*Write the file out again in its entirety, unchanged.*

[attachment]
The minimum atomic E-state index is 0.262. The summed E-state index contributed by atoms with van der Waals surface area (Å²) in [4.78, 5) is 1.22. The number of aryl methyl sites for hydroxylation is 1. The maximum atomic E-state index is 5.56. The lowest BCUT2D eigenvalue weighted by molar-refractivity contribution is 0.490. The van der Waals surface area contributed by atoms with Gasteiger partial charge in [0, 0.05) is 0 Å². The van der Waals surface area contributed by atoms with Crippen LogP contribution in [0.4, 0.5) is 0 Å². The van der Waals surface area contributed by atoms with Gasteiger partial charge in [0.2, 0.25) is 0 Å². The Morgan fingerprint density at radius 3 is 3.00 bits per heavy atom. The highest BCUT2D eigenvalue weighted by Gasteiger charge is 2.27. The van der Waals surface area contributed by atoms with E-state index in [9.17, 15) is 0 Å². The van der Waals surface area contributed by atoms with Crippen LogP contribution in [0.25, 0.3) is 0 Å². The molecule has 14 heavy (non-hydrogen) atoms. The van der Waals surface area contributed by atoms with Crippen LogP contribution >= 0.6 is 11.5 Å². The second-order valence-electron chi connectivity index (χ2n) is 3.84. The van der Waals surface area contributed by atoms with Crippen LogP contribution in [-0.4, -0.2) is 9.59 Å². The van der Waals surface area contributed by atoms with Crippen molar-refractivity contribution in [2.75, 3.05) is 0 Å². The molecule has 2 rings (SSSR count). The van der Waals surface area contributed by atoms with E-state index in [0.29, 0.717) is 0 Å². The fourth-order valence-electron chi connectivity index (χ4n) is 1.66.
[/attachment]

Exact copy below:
The minimum atomic E-state index is 0.262. The summed E-state index contributed by atoms with van der Waals surface area (Å²) in [4.78, 5) is 1.22. The number of aryl methyl sites for hydroxylation is 1. The maximum atomic E-state index is 5.56. The lowest BCUT2D eigenvalue weighted by molar-refractivity contribution is 0.490. The van der Waals surface area contributed by atoms with Gasteiger partial charge in [0, 0.05) is 0 Å². The van der Waals surface area contributed by atoms with Crippen LogP contribution in [0.4, 0.5) is 0 Å². The van der Waals surface area contributed by atoms with Gasteiger partial charge in [0.2, 0.25) is 0 Å². The Morgan fingerprint density at radius 3 is 3.00 bits per heavy atom. The highest BCUT2D eigenvalue weighted by Gasteiger charge is 2.27. The van der Waals surface area contributed by atoms with E-state index in [9.17, 15) is 0 Å². The van der Waals surface area contributed by atoms with Crippen LogP contribution in [0.25, 0.3) is 0 Å². The molecule has 14 heavy (non-hydrogen) atoms. The van der Waals surface area contributed by atoms with Crippen LogP contribution >= 0.6 is 11.5 Å². The second-order valence-electron chi connectivity index (χ2n) is 3.84. The van der Waals surface area contributed by atoms with Crippen LogP contribution in [-0.4, -0.2) is 9.59 Å². The van der Waals surface area contributed by atoms with Crippen molar-refractivity contribution in [2.75, 3.05) is 0 Å². The molecule has 2 rings (SSSR count). The van der Waals surface area contributed by atoms with E-state index in [0.29, 0.717) is 0 Å². The fourth-order valence-electron chi connectivity index (χ4n) is 1.66.